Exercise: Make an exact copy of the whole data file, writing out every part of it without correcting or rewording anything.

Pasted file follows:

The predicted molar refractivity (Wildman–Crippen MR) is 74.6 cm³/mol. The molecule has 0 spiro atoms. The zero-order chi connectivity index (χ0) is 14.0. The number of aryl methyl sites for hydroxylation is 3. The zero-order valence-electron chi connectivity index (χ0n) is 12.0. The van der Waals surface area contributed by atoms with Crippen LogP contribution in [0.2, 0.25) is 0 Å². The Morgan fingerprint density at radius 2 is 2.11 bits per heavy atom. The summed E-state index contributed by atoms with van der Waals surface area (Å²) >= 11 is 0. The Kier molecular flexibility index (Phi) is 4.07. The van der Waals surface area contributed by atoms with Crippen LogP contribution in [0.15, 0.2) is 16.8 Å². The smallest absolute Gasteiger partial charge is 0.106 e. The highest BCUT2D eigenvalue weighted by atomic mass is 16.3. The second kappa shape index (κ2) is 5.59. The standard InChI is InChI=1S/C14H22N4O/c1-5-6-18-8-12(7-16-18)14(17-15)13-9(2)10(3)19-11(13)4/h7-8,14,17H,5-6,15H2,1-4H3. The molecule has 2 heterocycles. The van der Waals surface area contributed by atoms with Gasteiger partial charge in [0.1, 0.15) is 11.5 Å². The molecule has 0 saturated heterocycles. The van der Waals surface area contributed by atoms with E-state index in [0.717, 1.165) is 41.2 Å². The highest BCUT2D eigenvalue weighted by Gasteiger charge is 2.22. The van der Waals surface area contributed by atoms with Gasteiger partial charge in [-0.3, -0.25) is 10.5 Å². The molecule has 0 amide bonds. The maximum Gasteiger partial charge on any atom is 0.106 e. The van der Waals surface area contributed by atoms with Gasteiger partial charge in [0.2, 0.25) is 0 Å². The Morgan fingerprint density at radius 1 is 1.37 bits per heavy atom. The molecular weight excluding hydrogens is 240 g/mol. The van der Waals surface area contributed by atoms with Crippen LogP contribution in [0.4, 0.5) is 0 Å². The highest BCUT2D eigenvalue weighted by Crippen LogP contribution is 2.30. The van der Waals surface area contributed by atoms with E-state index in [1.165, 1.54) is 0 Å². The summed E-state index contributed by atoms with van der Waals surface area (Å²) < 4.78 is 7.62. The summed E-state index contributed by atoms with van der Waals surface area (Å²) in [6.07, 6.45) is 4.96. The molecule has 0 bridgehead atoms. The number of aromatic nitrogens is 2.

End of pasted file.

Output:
The predicted molar refractivity (Wildman–Crippen MR) is 74.6 cm³/mol. The molecule has 0 spiro atoms. The zero-order chi connectivity index (χ0) is 14.0. The number of aryl methyl sites for hydroxylation is 3. The zero-order valence-electron chi connectivity index (χ0n) is 12.0. The van der Waals surface area contributed by atoms with Crippen LogP contribution in [0.2, 0.25) is 0 Å². The Morgan fingerprint density at radius 2 is 2.11 bits per heavy atom. The summed E-state index contributed by atoms with van der Waals surface area (Å²) >= 11 is 0. The Kier molecular flexibility index (Phi) is 4.07. The van der Waals surface area contributed by atoms with Crippen LogP contribution in [0.15, 0.2) is 16.8 Å². The smallest absolute Gasteiger partial charge is 0.106 e. The highest BCUT2D eigenvalue weighted by atomic mass is 16.3. The second kappa shape index (κ2) is 5.59. The standard InChI is InChI=1S/C14H22N4O/c1-5-6-18-8-12(7-16-18)14(17-15)13-9(2)10(3)19-11(13)4/h7-8,14,17H,5-6,15H2,1-4H3. The molecule has 2 heterocycles. The van der Waals surface area contributed by atoms with Gasteiger partial charge in [0.1, 0.15) is 11.5 Å². The molecule has 0 saturated heterocycles. The van der Waals surface area contributed by atoms with E-state index in [0.717, 1.165) is 41.2 Å². The highest BCUT2D eigenvalue weighted by Gasteiger charge is 2.22. The van der Waals surface area contributed by atoms with Gasteiger partial charge in [-0.3, -0.25) is 10.5 Å². The molecule has 0 amide bonds. The maximum Gasteiger partial charge on any atom is 0.106 e. The van der Waals surface area contributed by atoms with Gasteiger partial charge in [0.2, 0.25) is 0 Å². The Morgan fingerprint density at radius 1 is 1.37 bits per heavy atom. The molecular weight excluding hydrogens is 240 g/mol. The van der Waals surface area contributed by atoms with Crippen LogP contribution in [0.4, 0.5) is 0 Å². The highest BCUT2D eigenvalue weighted by Crippen LogP contribution is 2.30. The van der Waals surface area contributed by atoms with E-state index in [1.165, 1.54) is 0 Å². The summed E-state index contributed by atoms with van der Waals surface area (Å²) < 4.78 is 7.62. The summed E-state index contributed by atoms with van der Waals surface area (Å²) in [6.07, 6.45) is 4.96. The molecule has 0 bridgehead atoms. The number of aromatic nitrogens is 2.